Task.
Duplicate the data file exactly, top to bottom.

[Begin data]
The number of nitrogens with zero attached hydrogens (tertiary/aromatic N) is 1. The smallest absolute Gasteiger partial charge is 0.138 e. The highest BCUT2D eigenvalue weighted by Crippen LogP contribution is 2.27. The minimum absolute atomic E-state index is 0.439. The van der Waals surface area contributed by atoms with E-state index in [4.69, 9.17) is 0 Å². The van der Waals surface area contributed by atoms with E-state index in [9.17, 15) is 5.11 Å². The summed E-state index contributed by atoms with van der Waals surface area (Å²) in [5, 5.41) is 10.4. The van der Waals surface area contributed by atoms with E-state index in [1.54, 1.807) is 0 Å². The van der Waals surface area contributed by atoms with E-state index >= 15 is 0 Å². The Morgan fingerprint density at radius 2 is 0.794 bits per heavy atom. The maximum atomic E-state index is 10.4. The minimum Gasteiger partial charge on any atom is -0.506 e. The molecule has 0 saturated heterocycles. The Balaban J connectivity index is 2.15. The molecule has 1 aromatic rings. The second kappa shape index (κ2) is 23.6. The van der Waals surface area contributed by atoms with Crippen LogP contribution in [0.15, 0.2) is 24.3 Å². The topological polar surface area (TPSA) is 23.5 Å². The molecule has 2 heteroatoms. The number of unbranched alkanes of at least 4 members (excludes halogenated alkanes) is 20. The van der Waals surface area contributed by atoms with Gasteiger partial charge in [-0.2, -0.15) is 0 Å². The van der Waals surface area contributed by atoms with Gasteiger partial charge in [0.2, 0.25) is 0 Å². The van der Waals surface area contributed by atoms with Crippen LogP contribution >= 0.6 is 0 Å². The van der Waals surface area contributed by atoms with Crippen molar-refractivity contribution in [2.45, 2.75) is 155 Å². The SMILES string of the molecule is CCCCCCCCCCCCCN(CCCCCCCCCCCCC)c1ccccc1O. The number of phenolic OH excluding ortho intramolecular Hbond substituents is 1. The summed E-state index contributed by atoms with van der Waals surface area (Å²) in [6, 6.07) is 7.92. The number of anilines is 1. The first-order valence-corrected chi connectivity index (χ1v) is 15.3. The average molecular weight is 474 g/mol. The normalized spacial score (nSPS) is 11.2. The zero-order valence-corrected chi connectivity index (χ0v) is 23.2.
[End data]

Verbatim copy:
The number of nitrogens with zero attached hydrogens (tertiary/aromatic N) is 1. The smallest absolute Gasteiger partial charge is 0.138 e. The highest BCUT2D eigenvalue weighted by Crippen LogP contribution is 2.27. The minimum absolute atomic E-state index is 0.439. The van der Waals surface area contributed by atoms with E-state index in [4.69, 9.17) is 0 Å². The van der Waals surface area contributed by atoms with E-state index in [9.17, 15) is 5.11 Å². The summed E-state index contributed by atoms with van der Waals surface area (Å²) in [5, 5.41) is 10.4. The van der Waals surface area contributed by atoms with E-state index in [1.54, 1.807) is 0 Å². The van der Waals surface area contributed by atoms with E-state index >= 15 is 0 Å². The Morgan fingerprint density at radius 2 is 0.794 bits per heavy atom. The maximum atomic E-state index is 10.4. The minimum Gasteiger partial charge on any atom is -0.506 e. The molecule has 0 saturated heterocycles. The Balaban J connectivity index is 2.15. The molecule has 1 aromatic rings. The second kappa shape index (κ2) is 23.6. The van der Waals surface area contributed by atoms with Crippen LogP contribution in [0.15, 0.2) is 24.3 Å². The topological polar surface area (TPSA) is 23.5 Å². The molecule has 2 heteroatoms. The number of unbranched alkanes of at least 4 members (excludes halogenated alkanes) is 20. The van der Waals surface area contributed by atoms with Gasteiger partial charge in [-0.2, -0.15) is 0 Å². The van der Waals surface area contributed by atoms with Gasteiger partial charge in [0.2, 0.25) is 0 Å². The van der Waals surface area contributed by atoms with Crippen LogP contribution >= 0.6 is 0 Å². The van der Waals surface area contributed by atoms with Crippen molar-refractivity contribution in [2.45, 2.75) is 155 Å². The SMILES string of the molecule is CCCCCCCCCCCCCN(CCCCCCCCCCCCC)c1ccccc1O. The number of phenolic OH excluding ortho intramolecular Hbond substituents is 1. The summed E-state index contributed by atoms with van der Waals surface area (Å²) in [6, 6.07) is 7.92. The number of anilines is 1. The first-order valence-corrected chi connectivity index (χ1v) is 15.3. The average molecular weight is 474 g/mol. The normalized spacial score (nSPS) is 11.2. The zero-order valence-corrected chi connectivity index (χ0v) is 23.2.